House of Bishops concluding ‘bridge-building’ spring retreat

Bishops are ‘growing together as a house more deeply’

By Mary Frances Schjonberg
Posted Mar 25, 2014

[Episcopal News Service] The Episcopal Church House of Bishops’ nearly complete annual spring retreat has been a time of community building and bridge building.

“You cannot work as effectively as colleagues if you are not also friends, and there is emotional and relational capital – spiritual capital – that’s generated in these gatherings that we depend on at other points in the life of the House of Bishops,” Diocese of Kansas Bishop Dean Wolfe, vice president of the House of Bishops, said March 25 during a telephone news conference.

Diocese of Eastern Michigan Bishop Todd Ousley, co-chair of the House of Bishops Planning Committee, agreed. “As we continue to embrace the spring meeting as a time of retreat and reflection, we’re growing together as a house more deeply in that embrace with each successive meeting,” he said.

The bishops, Ousley said, are “beginning to deepen our appreciation for one another” and, by way of hearing reflections from their colleagues, are building bridges between “our own personal spirituality and the spirituality of what it means to be a bishop serving in the church at this time.”

The retreat began March 21 at the Camp Allen Conference & Retreat Center in Navasota, Texas (Diocese of Texas), and is due to conclude March 25 after a town-hall style meeting and a short business session, followed by a closing Eucharist and dinner.

Bishop Ken Price, secretary of the House of Bishops, said during the news conference that the retreat has had one of the largest attendances in recent years with 148 bishops present. He noted that the house has changed a lot in the 20 years since he was ordained and consecrated, with 180 bishops added during that time.

During their business meeting, the bishops will formally recognize retired Diocese of Massachusetts Bishop Suffragan Barbara Harris with a resolution honoring the 25th anniversary of her ordination and consecration as the first female bishop in the Anglican Communion.

“Where we have come in that time is amazing,” Price said.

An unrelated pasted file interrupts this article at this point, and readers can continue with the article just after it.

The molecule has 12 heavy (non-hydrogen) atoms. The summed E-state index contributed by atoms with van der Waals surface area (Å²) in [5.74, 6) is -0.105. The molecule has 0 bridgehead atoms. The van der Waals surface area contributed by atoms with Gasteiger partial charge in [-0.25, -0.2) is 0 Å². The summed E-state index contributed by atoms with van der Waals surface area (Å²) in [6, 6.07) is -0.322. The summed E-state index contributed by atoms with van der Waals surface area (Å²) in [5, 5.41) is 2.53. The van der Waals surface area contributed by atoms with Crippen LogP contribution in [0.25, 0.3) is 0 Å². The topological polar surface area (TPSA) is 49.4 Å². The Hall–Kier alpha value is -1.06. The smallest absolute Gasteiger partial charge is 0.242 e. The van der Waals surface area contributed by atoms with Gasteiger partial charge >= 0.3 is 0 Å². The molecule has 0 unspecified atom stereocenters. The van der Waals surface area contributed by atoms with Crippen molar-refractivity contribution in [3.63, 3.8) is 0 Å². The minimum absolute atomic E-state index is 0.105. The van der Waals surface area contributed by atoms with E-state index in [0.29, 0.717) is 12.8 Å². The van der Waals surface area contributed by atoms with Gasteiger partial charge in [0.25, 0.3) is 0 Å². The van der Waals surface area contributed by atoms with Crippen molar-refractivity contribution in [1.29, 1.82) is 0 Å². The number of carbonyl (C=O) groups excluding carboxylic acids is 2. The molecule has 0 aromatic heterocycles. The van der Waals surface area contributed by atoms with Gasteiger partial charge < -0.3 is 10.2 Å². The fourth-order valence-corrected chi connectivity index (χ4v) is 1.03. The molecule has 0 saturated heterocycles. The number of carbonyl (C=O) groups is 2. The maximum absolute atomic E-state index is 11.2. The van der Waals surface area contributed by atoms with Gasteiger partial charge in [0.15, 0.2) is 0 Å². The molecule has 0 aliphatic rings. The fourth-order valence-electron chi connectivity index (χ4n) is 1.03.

On the opening day of the retreat, the house heard briefings from two General Convention-mandated studies. The Rev. Brian Taylor of  Rio Grande and Joan Geiszler-Ludlum of East Carolina presented the work to date of the Task Force on the Study of Marriage. And, Task Force for Reimagining The Episcopal Church members Bishop Andy Doyle of Texas, Bishop Mary Gray-Reeves of El Camino Real, Bishop Sean Rowe of Northwestern Pennsylvania/Bethlehem and Bishop Michael Curry of North Carolina presented the task force’s work to date.

“There’s been lots of conversation about the need for more time for conversation,” Presiding Bishop Katharine Jefferts Schori said during the news conference of both presentations. “I know we will come back to both issues in our fall meeting.”

Price said that, despite the lack of time for in-depth discussion and the acknowledgment that the task force still has a lot of work to do, there was a “very positive reception” of what was presented.

Ousley said both initiatives “represent in a very tangible way a very positive move by the church as a whole into working intentionally to gather the voices of all of God’s people in the church on important matters.”

“Finding appropriate opportunities” for the voices of laity, deacons, priests and bishops to be brought to the table is “part of a large trend that we’re seeing in the church of trying to see how all of us can be together in decision-making, in wrestling with how our future unfolds,” he said.

Price agreed, adding that “there is an overriding feeling from people that we’re entering a time in which we need to find new ways of being in relations which one another and not just worry about the legality of being a church.”

The bishops were asked about the cost of the house’s plan to hold its September meeting in Taiwan. Jefferts Schori noted that the Diocese of Taiwan is the easternmost part of the Episcopal Church and is celebrating its 60th anniversary this year.